One of the most challenging aspects of eating a vegan diet is ensuring that all your nutrition needs are met despite eliminating major food groups from your diet. Following a vegan diet means cutting out all animal-based foods like meat, poultry, eggs and dairy. It can feel restrictive and also be unhealthy without the proper knowledge and resources at hand. Studies have shown that vegans tend to have lower intakes of vitamin B12, iron, calcium, vitamin D, omega-3 fatty acids and zinc compared to nonvegetarians; therefore, it’s important for vegans to identify vegan-friendly sources of these nutrients.
Vitamin B12, found primarily in animal-derived foods, such as meat, fish and poultry, is essential for red blood cell production and neurological function. Low B12 levels often go undetected in vegans because high folate levels can mask deficiencies, so be sure to talk to your doctor about getting tested and possibly taking a supplement. A 2010 study in the European Journal of Clinical Nutrition found that 52 percent of vegans were vitamin B12 deficient.
Vegan foods to include for B12:
• Fortified breads, cereals and energy bars
• Fortified soy products (soy milk and faux meats)
• Fortified plant-based milks (soy, rice, almond, hemp and coconut)
• Nutritional yeast (a vegan-friendly seasoning with a cheesy flavor)
Iron is necessary for blood production, growth and development, metabolism and cellular functioning. Unfortunately for vegans and vegetarians, the type of iron found in plant-based foods (nonheme iron) isn’t as easily absorbed as the iron found in meat (heme iron). Since the body can’t use it as effeciently, vegans need more iron: the recommended dietary allowance (RDA) for vegans is 1.8 times higher than for meat eaters. However, there are lots of yummy plant-based sources of iron that vegans can eat. So be sure to include enough plant-based sources of iron, and eat these foods together with vitamin C-rich foods to help with iron absorption.
Vegan foods to include for more iron:
• Dark leafy green vegetables (spinach, Swiss chard, collard greens and kale)
• Whole grains (quinoa, barley, bulgur and brown rice)
• Legumes, pulses, nuts and seeds (beans, peas and lentils)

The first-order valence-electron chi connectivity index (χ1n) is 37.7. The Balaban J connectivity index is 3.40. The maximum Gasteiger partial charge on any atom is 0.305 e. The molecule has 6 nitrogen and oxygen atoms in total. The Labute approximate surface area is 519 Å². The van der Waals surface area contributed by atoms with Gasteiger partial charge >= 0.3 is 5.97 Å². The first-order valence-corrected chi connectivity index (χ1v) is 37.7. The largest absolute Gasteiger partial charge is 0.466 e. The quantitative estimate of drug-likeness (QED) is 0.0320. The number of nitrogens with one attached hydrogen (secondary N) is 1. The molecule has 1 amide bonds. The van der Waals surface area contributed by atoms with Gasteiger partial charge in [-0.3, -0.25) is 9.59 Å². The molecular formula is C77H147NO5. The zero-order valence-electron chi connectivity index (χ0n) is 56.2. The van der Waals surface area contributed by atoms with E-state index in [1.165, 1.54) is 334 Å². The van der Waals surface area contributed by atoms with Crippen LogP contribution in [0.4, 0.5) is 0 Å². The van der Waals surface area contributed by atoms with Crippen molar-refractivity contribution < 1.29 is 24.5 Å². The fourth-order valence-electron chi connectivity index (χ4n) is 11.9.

• Dried fruit (peaches, prunes, apricots and raisins)
• Fortified cereals and rice
• Spirulina (powder made from microalgae)
Vegan foods high in vitamin C to increase iron absorption:
• Citrus fruits (oranges, grapefruit and lemons)
• Bell peppers
Calcium and Vitamin D
Bone health is a concern for vegans, since plant-based diets typically fall short of the recommended intakes for calcium and vitamin D. In fact, a 2010 study in the journal Public Health Nutrition showed that vegans had the lowest vitamin D levels, compared to vegetarians and nonvegetarians.
Vegan foods rich in calcium to include:
• Dark leafy greens (spinach, collard greens, bok choy, turnip and mustard greens)
• Fortified nondairy alternatives (soy, almond and coconut-based milk and yogurt)
• Fortified soy products (tofu, milk and yogurt)
• Fortified juices
• Beans (navy and white)
Vegan foods high in vitamin D to include:
• Fortified cereals and juices
• Fortified soy (milk and yogurt)
• Mushrooms (maitake and shiitake or UV-exposed white, cremini and portobello)
Without seafood in the diet, vegans struggle to get enough of the heart-healthy omega-3 fatty acids, EPA and DHA. Plus, vegans’ requirements for essential fatty acids may be higher than those for nonvegetarians because of the inefficient conversion of plant-based ALA into EPA and DHA.
Vegan foods to Include:
• Seeds (chia, ground flaxseed and hemp)
• Sea vegetables and microalgae
Zinc plays an important role in many cellular functions, including the immune system, wound healing, and growth and development. The high phytate content (found in grains, legumes and seeds) of vegan diets decreases zinc absorption, making it that much more important for vegans to include food sources of zinc in their diets. Try soaking and sprouting beans and grains to reduce their phytate content and maximize zinc absorption.
Vegan foods to Include:
• Whole grains and fortified cereals
• Soy (tofu, tempeh)